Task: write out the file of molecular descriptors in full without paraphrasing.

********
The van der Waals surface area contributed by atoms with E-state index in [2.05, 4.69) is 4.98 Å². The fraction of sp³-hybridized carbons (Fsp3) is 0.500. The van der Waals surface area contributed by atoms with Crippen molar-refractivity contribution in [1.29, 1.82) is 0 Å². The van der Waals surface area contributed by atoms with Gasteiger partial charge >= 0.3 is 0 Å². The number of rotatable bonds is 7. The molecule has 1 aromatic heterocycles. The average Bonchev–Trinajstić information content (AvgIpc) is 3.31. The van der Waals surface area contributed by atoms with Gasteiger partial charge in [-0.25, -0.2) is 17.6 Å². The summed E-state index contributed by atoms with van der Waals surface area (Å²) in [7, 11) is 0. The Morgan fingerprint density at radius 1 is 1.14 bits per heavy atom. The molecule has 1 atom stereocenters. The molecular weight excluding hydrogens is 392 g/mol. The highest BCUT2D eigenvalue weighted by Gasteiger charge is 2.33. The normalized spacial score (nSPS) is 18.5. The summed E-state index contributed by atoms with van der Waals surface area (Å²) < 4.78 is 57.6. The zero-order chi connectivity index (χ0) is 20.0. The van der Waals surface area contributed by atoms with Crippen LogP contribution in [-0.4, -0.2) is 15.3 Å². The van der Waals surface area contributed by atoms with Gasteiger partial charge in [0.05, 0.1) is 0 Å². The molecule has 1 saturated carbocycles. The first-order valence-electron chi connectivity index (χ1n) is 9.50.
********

The van der Waals surface area contributed by atoms with E-state index in [2.05, 4.69) is 4.98 Å². The fraction of sp³-hybridized carbons (Fsp3) is 0.500. The van der Waals surface area contributed by atoms with Crippen molar-refractivity contribution in [1.29, 1.82) is 0 Å². The van der Waals surface area contributed by atoms with Gasteiger partial charge >= 0.3 is 0 Å². The number of rotatable bonds is 7. The molecule has 1 aromatic heterocycles. The average Bonchev–Trinajstić information content (AvgIpc) is 3.31. The van der Waals surface area contributed by atoms with Gasteiger partial charge in [-0.25, -0.2) is 17.6 Å². The summed E-state index contributed by atoms with van der Waals surface area (Å²) in [7, 11) is 0. The Morgan fingerprint density at radius 1 is 1.14 bits per heavy atom. The molecule has 1 atom stereocenters. The molecular weight excluding hydrogens is 392 g/mol. The highest BCUT2D eigenvalue weighted by Gasteiger charge is 2.33. The normalized spacial score (nSPS) is 18.5. The summed E-state index contributed by atoms with van der Waals surface area (Å²) < 4.78 is 57.6. The zero-order chi connectivity index (χ0) is 20.0. The van der Waals surface area contributed by atoms with Crippen LogP contribution in [-0.4, -0.2) is 15.3 Å². The van der Waals surface area contributed by atoms with Gasteiger partial charge in [0.05, 0.1) is 0 Å². The molecule has 1 saturated carbocycles. The first-order valence-electron chi connectivity index (χ1n) is 9.50.